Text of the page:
“I do feel that, in the absence of that missing piece, it is harder than we would like it to be to clearly articulate to our stakeholders and to our workforce what the agency is trying to achieve,” he said. “In the absence of that, it makes it harder to get the job done.”

If NASA had a straightforward statement of the goals of its human space exploration program, Squyres said, “it would be a lot easier for us to clearly articulate those goals and to make those decisions going forward.”

A related, and more fundamental, issue in Squyres’s eyes is the lack of a clear statement of requirements for human spaceflight. He noted that the Mars Exploration Rovers mission had a half-page “mission success statement” that described the high-level requirements for the mission. “It provided an incredibly clear, crisp definition of what it was we were trying to do,” he said. “It lent a crystalline clarity to every single decision we ever had to make.” While there were times in the mission’s development, he recalled, they wondered if they would be able to do the mission, “there was never a moment when any of us questioned what it was we were trying to do.”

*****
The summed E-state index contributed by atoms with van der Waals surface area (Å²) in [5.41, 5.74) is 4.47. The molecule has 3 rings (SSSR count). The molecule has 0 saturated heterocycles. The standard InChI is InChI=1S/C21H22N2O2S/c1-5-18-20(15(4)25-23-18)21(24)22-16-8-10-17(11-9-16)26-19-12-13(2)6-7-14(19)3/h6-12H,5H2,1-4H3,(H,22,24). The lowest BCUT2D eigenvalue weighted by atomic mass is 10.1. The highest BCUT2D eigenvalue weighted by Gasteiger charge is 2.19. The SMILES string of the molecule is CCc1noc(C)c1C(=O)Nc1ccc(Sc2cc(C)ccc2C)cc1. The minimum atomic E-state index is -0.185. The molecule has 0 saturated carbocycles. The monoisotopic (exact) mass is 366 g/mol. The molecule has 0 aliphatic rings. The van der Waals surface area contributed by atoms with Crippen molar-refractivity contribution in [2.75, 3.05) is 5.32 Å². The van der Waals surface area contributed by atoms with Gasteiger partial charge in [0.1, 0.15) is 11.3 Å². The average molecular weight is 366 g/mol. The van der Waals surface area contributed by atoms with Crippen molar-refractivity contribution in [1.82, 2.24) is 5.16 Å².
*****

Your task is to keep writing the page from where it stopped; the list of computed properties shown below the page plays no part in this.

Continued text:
NASA’s human spaceflight program, he argued, could benefit from something similar. “I believe that if our human spaceflight enterprise has a clearer definition, something along these lines,” he said, pointing to the MER statement projected on the screen, “of what it is that we were trying to achieve, it would be a lot easier for us to clearly articulate those goals and to make those decisions going forward.”

NASA has also received that message from Sqyures through the NASA Advisory Council. One of the recommendations the council gave to NASA last month, after its most recent meeting, was to select a specific destination for human exploration, as well as the interim steps towards that long-term destination, as soon as possible. “Given the budget reality and development time for new hardware and software… now is the time to pick a specific destination in order to focus the NASA, international agencies and contractor teams on a specific destination, such as Mars,” the council’s recommendation stated.